Morning is when things got interesting. Nobody had power (1.5 million out of power in the greater Seattle area), so nobody was getting news. No home phone service, no cable TV, poor or nonexistent cellular coverage in many places, no Internet. The news crews didn’t have any news anyway, since they couldn’t get anywhere to talk to people. All of the traffic signals were out, and all of the cameras and sensors were down, so the radio stations were just guessing wildly about traffic conditions.
Since nobody knew the true extent of the situation, everyone assumed that they could drive somewhere nearby to get power, gas, and supplies. From 8AM to 5PM it was total gridlock. The gridlock was *way* worse than during the snowstorm. There were many reports of people looting, and police had to be called out to calm tempers at gas stations where people got into fights. Downtown Seattle escaped most of the power outages, so when I escaped to the W Hotel downtown for an hour meeting with partners at midday Friday, the news reports from the east side seemed surreal. But by the end of the day, I-5 was as bad as I-405, and it became clear that the damage extended a lot further than people thought. I saw huge lines and tempers flare at the gas station at Chinatown, which is about as far from the eastside blackout as you can get.
By the end of the day, it was clear that nobody was getting their power back, and the temperatures were going to drop below freezing. All of the hotels for miles around were sold out, and people were hoarding firewood (long gone) in the hopes that they could keep the temperatures inside their houses from dipping below freezing. By this time, most radio stations had switched to “neighbor to neighbor” format — people would just call in with reports, rumors, offers of assistance, and so on. All of the local emergency services were overloaded, so the county was originally telling people to go to homeless shelters. The emergency assistance line was overloaded and has been telling people to call back on Monday. People have been sharing their homes and facilities, and late into the night the red cross was finally able to open up some shelters.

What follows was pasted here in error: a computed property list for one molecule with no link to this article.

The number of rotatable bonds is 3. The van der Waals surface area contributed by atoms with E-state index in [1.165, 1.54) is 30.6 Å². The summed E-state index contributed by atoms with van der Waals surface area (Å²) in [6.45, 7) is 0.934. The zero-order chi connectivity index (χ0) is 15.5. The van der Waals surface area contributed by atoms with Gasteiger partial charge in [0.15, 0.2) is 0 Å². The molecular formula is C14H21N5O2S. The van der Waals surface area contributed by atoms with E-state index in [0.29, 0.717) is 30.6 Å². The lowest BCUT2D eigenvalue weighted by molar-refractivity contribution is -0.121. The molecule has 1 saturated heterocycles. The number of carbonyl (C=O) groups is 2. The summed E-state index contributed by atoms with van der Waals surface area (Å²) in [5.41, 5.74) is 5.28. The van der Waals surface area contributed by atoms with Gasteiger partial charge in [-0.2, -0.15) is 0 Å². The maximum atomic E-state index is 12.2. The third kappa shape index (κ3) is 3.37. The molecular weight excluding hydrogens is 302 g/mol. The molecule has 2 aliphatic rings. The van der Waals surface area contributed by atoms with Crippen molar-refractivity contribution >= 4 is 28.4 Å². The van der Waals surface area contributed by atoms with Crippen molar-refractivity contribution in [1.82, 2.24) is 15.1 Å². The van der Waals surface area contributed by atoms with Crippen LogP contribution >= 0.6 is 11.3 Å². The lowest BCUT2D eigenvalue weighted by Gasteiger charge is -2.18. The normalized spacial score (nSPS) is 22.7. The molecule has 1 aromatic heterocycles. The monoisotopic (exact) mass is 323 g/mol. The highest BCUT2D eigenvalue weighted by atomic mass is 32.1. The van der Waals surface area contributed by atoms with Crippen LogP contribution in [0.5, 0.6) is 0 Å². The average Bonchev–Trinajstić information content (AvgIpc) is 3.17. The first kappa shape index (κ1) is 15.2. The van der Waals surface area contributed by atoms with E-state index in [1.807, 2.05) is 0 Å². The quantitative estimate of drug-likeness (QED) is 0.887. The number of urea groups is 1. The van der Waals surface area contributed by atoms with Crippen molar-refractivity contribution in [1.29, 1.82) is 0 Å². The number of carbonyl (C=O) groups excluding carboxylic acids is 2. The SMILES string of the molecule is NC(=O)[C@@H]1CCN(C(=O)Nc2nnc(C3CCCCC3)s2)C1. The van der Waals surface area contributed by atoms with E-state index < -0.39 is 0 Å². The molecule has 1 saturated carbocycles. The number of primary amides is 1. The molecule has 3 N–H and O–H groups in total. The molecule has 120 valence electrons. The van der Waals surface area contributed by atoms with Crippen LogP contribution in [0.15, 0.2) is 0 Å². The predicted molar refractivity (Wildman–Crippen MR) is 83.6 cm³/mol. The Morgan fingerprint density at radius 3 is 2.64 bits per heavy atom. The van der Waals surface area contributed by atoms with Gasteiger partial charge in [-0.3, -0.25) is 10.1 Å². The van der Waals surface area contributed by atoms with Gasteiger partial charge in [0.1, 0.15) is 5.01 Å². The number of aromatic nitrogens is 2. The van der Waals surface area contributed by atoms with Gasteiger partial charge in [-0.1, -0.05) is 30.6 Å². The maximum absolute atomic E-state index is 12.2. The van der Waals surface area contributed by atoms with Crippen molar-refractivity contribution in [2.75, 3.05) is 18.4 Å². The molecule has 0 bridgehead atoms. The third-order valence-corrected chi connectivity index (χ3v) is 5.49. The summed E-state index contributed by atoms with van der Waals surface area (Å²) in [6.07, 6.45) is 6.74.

This morning, the street outside my house was a smooth sheet of ice; the draining water made a nice sheet that froze overnight. But the roads were much better. Everyone has figured out how to function in the new situation, and the news crews are getting better information out. The picture they paint isn’t pretty: